Do rising gas prices have a correlation with Ukraine-Russia war?

Gas prices increase as a side effect of the war on Ukraine. Brittany Tankersley | Photo Editor

By Camille Cox | Staff Writer

As of Monday, the average gas price per gallon in the U.S. reached a record-breaking high of $4.43.

While Russia continues to attack Ukraine, the world economy has begun to feel the impacts, as the global price of oil increased in the last few weeks. Dr. Steve Gardner, professor of economics and director of international business, said that even though the U.S. gets a small amount of oil from Russia, oil is on a global market, which has global impacts.

“The important thing to understand is the price of oil is not just determined by supply and demand in the United States,” Gardner said. “The price of oil is set globally.”

Gardner said the rise in gas prices began before Russia invaded Ukraine, but the war is one factor among others, such as COVID-19, that has led to an increase nationwide.

China has closed several cities, including the manufacturing hub of Shenzhen, due to an influx of COVID-19 cases. Gardner said this has slowed down production and shipping worldwide.

“In particular, [COVID-19] has broken in Shenzhen, the most important port city in the world, and so oil prices today are actually down about 8% because of China,” Gardner said. “The economic situation in the world is very noisy and complicated. The war itself and the sanctions from the U.S. and Europe against Russia, the situation in China, and the fact that we were already coming out of COVID-19, and the Federal Reserve was in the process of starting to raise interest rates because of rising inflation in the United States — all of those things are affecting the U.S. economy.”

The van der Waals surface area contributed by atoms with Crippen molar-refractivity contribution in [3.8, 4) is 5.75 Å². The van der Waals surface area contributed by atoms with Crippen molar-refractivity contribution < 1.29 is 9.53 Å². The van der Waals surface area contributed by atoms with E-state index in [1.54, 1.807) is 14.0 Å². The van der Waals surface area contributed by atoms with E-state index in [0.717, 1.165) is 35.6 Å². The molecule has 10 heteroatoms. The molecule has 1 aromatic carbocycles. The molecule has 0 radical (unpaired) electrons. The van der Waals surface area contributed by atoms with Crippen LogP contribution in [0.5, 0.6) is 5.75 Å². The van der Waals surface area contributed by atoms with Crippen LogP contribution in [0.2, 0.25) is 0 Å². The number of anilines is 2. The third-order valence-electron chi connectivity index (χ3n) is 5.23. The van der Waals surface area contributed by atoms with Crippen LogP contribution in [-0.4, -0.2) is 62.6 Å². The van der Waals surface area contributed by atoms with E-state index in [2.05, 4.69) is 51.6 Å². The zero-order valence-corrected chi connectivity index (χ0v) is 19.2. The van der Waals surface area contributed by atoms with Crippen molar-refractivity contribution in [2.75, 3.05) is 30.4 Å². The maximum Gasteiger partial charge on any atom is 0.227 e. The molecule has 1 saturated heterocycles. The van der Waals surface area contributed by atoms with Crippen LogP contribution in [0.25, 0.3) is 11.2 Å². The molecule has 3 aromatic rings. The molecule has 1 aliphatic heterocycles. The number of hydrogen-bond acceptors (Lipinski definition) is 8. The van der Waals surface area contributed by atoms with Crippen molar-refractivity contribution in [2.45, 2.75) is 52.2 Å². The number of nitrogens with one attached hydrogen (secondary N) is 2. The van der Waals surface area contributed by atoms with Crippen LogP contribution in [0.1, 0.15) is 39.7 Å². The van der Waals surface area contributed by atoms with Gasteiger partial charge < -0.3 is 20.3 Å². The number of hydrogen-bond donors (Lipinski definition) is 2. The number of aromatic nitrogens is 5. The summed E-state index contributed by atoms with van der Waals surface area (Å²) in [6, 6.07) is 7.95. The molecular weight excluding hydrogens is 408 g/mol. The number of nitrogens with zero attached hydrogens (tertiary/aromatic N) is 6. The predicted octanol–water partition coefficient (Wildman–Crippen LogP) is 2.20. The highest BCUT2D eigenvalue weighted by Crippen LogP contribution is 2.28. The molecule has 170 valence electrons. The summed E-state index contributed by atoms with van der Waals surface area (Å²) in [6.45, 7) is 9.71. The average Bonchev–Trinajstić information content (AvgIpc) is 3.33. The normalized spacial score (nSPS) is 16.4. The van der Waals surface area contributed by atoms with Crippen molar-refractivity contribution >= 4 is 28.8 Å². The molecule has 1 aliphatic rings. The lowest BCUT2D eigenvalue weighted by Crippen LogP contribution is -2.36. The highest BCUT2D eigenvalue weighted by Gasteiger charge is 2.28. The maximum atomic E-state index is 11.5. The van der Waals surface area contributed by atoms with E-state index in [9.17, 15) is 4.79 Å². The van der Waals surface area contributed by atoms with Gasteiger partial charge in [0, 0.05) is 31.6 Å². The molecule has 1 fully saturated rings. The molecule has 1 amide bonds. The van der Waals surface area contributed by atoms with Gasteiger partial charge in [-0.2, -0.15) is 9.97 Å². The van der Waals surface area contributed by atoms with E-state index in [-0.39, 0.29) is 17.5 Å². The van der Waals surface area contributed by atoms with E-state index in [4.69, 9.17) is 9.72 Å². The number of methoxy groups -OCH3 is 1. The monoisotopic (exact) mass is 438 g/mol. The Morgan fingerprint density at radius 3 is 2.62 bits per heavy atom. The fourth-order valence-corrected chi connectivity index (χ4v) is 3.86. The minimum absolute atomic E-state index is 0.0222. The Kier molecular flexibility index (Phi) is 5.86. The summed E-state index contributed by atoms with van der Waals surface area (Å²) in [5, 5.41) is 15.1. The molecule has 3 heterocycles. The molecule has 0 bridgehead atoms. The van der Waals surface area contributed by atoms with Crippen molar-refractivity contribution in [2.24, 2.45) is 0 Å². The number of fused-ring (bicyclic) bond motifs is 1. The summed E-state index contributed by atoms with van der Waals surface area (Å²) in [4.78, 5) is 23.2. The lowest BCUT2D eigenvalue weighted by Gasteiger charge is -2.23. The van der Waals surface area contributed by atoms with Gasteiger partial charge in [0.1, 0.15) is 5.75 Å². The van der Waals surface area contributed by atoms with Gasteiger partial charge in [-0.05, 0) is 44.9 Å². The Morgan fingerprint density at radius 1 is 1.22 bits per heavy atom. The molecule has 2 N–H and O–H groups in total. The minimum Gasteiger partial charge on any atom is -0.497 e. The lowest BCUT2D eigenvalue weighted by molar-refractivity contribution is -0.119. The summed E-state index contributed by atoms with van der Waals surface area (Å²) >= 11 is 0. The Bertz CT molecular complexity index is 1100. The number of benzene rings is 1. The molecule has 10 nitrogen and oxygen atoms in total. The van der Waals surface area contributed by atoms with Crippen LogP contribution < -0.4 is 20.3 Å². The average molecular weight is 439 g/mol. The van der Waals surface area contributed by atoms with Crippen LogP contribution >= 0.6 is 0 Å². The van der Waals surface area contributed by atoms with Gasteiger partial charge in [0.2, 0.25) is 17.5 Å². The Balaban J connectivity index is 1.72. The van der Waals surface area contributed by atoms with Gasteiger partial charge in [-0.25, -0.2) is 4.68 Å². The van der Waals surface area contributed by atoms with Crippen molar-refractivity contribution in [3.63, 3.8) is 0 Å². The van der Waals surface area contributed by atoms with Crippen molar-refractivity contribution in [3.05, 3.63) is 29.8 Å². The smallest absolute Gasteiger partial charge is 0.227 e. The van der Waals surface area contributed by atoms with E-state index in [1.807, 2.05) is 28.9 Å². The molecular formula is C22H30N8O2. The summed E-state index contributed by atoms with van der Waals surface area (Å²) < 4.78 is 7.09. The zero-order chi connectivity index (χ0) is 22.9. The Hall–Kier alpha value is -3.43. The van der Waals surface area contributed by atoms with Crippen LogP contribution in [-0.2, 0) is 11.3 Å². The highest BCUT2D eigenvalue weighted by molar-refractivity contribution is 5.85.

Gardner said that while there has been speculation about what will happen if China decides to back and supply aid to Russia, Russia relies on China much more than China relies on Russia, meaning they have an imbalanced relationship.

“China has its own problems with this outbreak of COVID-19,” Gardner said. “It’s not really in China’s interest for Russia to be a terribly strong country.”

“We are not that dependent on Russian oil to begin with, whereas the Europeans are — they get around 40% of their natural gas and 35% of their oil from Russia,” Gardner said. “We all pray and hope that the war will end as soon as possible, but the question will be, does anybody want to be as dependent on Russia for energy as they have been in the past?”

San Diego sophomore Jenna Stehly said the increase of gas prices particularly hurts college students.

“It’s really tough on college students because we have to worry about basic needs like getting groceries, but with gas prices, it’s hard,” Stehly said. “Especially going on spring break and traveling, it’s expensive. It’s almost $6 a gallon back home, and it’s hard because my family lives in the middle of nowhere and is almost 10 miles from anything, so they drive a lot.”

While the lasting economic impacts will not be visible right away, Gardner said that he expects the U.S. to feel little to no impact and that Europe will suffer the most.

“The biggest victim of this war is Ukraine, but maybe in the long run, the biggest victim of this war will be Russia itself,” Gardner said.